Soost on Seuss
By ELAINE SOOST, Former Conservation Chair

 

"The earth does not belong to man, man belongs to the earth."
-- Chief Seattle

What do a cat, turtle, and elephant have in common? They each were a main character in a Dr. Seuss book. The lessons taught in those children's stories are profound and critical to the survival of civilized society and the environment. Cat in the Hat urged us to be responsible and clean up our messes. Yertle the Turtle showed us not to abuse power. Horton Hears a Who told us "a person is a person no matter how small", that your voice counts, use it! Due to our modern society, very few can be pure environmentalists (eg. no use of energy sources other than solar or wind). But small actions by many of us can add up to a positive impact on the environment. Choose a few actions that fit your lifestyle, then add more, or influence others to join you (and so on and so on ....) The point is to do something! Perhaps match your project to your personality type:

Andy Rooney - Write letters to your local newspaper and representatives to save our forests, fight for clean air and water, protect endangered species.

Ed Begley, Jr. - Recycle (now that many cities have mandated programs, it's really easy). Better yet, 'complete the circle' - buy products made from recycled materials (bet you already have some and don't know it).

Andy Lipkis - Join in community clean-ups and tree plantings.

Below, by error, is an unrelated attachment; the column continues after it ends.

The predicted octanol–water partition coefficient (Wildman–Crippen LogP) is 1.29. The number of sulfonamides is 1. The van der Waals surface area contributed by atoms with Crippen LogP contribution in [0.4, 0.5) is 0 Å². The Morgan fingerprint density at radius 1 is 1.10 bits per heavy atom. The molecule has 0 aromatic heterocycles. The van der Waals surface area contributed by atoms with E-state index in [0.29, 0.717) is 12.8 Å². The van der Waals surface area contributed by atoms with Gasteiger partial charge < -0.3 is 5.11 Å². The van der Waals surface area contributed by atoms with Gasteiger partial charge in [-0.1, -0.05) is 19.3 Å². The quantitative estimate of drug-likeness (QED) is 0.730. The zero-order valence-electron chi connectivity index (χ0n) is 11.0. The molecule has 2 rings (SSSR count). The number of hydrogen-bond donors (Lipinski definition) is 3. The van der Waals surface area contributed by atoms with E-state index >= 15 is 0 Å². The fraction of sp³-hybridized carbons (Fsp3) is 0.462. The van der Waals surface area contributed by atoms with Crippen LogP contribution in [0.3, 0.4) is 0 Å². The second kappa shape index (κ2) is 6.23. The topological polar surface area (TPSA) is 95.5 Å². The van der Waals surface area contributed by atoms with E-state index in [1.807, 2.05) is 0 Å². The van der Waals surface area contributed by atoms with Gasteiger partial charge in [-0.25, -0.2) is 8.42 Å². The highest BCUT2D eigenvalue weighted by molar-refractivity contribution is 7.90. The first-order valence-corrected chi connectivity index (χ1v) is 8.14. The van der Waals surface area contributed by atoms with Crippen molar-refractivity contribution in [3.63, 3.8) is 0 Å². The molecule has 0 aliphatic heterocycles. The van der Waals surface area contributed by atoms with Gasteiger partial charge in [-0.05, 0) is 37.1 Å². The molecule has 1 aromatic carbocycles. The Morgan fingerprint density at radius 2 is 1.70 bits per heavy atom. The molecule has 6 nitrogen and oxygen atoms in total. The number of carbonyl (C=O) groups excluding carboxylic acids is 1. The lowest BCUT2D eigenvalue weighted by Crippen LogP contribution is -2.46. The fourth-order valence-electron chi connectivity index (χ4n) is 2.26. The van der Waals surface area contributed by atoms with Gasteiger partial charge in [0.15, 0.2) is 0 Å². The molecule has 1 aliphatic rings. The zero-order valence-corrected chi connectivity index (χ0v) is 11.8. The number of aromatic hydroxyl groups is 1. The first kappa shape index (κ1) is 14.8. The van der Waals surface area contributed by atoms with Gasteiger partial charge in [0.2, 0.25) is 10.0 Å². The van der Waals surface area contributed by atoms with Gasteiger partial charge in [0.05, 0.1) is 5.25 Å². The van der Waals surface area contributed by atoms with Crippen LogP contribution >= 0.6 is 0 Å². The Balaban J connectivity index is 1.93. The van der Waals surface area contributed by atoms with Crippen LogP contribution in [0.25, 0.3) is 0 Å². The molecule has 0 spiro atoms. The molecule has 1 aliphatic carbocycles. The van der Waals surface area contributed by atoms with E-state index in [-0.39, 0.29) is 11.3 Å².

Jacques Cousteau - Volunteer at museums or wildlife centers that educate about maintaining a viable environment for all species.

Ted Turner - Donate funds to environmental causes or Sierra Club legal challenges.

Most of all, just be informed on important issues. Not sure what you want to do or where to get the information? The Internet is an almost endless resource (for those who have access) - start at www.sierraclub.org and follow the (green brick) links. Call the Sierra Club chapter office for a list of current issues and activities. Talk to other Sierra Club members about their favorite causes. If you are aware of an issue affecting your neighborhood, let me or another leader know about it (we count on everyone to be our eyes and ears). As the Onceler said in The Lorax, a hauntingly realistic tale of "unrestrained progress", "Unless someone like you cares a whole awful lot, nothing is going to get better. It's not."

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